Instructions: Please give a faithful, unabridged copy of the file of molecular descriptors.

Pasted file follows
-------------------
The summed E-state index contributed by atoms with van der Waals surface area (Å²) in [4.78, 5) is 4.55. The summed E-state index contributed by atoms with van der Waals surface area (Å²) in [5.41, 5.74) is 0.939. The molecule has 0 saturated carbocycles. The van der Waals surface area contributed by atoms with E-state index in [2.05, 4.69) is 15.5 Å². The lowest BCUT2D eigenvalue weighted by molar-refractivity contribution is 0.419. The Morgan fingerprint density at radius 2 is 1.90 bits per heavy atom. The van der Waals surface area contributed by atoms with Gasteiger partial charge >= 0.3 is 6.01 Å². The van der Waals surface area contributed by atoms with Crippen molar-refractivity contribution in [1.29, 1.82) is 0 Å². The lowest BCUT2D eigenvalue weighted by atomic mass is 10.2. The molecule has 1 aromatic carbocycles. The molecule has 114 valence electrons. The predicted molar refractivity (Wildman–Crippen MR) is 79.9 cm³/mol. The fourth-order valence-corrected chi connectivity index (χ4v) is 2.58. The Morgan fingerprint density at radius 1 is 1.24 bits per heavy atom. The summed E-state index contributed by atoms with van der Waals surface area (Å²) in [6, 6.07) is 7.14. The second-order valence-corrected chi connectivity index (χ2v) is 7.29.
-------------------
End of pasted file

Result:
The summed E-state index contributed by atoms with van der Waals surface area (Å²) in [4.78, 5) is 4.55. The summed E-state index contributed by atoms with van der Waals surface area (Å²) in [5.41, 5.74) is 0.939. The molecule has 0 saturated carbocycles. The van der Waals surface area contributed by atoms with E-state index in [2.05, 4.69) is 15.5 Å². The lowest BCUT2D eigenvalue weighted by molar-refractivity contribution is 0.419. The Morgan fingerprint density at radius 2 is 1.90 bits per heavy atom. The van der Waals surface area contributed by atoms with Gasteiger partial charge >= 0.3 is 6.01 Å². The van der Waals surface area contributed by atoms with Crippen molar-refractivity contribution in [1.29, 1.82) is 0 Å². The lowest BCUT2D eigenvalue weighted by atomic mass is 10.2. The molecule has 1 aromatic carbocycles. The molecule has 114 valence electrons. The predicted molar refractivity (Wildman–Crippen MR) is 79.9 cm³/mol. The fourth-order valence-corrected chi connectivity index (χ4v) is 2.58. The Morgan fingerprint density at radius 1 is 1.24 bits per heavy atom. The summed E-state index contributed by atoms with van der Waals surface area (Å²) in [6, 6.07) is 7.14. The second-order valence-corrected chi connectivity index (χ2v) is 7.29.